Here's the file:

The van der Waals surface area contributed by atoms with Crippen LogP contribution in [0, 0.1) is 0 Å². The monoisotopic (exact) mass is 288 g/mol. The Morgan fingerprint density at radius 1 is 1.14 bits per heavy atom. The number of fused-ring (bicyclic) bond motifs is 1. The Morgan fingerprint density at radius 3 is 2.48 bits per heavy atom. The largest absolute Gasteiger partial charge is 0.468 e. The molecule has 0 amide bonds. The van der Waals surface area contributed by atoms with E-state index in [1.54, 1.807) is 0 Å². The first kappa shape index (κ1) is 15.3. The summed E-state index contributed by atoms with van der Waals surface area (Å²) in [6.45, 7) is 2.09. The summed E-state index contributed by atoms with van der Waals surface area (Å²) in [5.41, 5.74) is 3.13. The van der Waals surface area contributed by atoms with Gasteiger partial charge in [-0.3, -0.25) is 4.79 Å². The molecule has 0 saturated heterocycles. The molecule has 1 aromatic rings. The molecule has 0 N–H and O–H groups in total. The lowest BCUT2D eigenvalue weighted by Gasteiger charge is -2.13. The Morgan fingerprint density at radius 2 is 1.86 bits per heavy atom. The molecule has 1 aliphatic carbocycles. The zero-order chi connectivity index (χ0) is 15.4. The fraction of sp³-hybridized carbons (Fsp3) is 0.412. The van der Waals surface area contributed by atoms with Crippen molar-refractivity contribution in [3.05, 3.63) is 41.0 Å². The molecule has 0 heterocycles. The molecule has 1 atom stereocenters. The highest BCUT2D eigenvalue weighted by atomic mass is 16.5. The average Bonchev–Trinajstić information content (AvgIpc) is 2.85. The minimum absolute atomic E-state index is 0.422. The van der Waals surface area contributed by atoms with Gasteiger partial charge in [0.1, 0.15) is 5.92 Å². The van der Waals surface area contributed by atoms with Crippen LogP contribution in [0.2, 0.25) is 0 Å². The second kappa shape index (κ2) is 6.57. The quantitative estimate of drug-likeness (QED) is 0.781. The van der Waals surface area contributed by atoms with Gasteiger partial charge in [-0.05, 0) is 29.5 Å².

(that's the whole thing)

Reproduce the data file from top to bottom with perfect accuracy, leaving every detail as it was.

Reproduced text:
The van der Waals surface area contributed by atoms with Crippen LogP contribution in [0, 0.1) is 0 Å². The monoisotopic (exact) mass is 288 g/mol. The Morgan fingerprint density at radius 1 is 1.14 bits per heavy atom. The number of fused-ring (bicyclic) bond motifs is 1. The Morgan fingerprint density at radius 3 is 2.48 bits per heavy atom. The largest absolute Gasteiger partial charge is 0.468 e. The molecule has 0 amide bonds. The van der Waals surface area contributed by atoms with E-state index in [1.54, 1.807) is 0 Å². The first kappa shape index (κ1) is 15.3. The summed E-state index contributed by atoms with van der Waals surface area (Å²) in [6.45, 7) is 2.09. The summed E-state index contributed by atoms with van der Waals surface area (Å²) in [5.41, 5.74) is 3.13. The van der Waals surface area contributed by atoms with Gasteiger partial charge in [-0.3, -0.25) is 4.79 Å². The molecule has 0 saturated heterocycles. The molecule has 1 aromatic rings. The molecule has 0 N–H and O–H groups in total. The lowest BCUT2D eigenvalue weighted by Gasteiger charge is -2.13. The Morgan fingerprint density at radius 2 is 1.86 bits per heavy atom. The molecule has 1 aliphatic carbocycles. The zero-order chi connectivity index (χ0) is 15.4. The fraction of sp³-hybridized carbons (Fsp3) is 0.412. The van der Waals surface area contributed by atoms with Crippen molar-refractivity contribution in [3.05, 3.63) is 41.0 Å². The molecule has 0 heterocycles. The molecule has 1 atom stereocenters. The highest BCUT2D eigenvalue weighted by atomic mass is 16.5. The average Bonchev–Trinajstić information content (AvgIpc) is 2.85. The minimum absolute atomic E-state index is 0.422. The van der Waals surface area contributed by atoms with Gasteiger partial charge in [0.1, 0.15) is 5.92 Å². The van der Waals surface area contributed by atoms with Crippen LogP contribution in [0.2, 0.25) is 0 Å². The second kappa shape index (κ2) is 6.57. The quantitative estimate of drug-likeness (QED) is 0.781. The van der Waals surface area contributed by atoms with Gasteiger partial charge in [-0.05, 0) is 29.5 Å².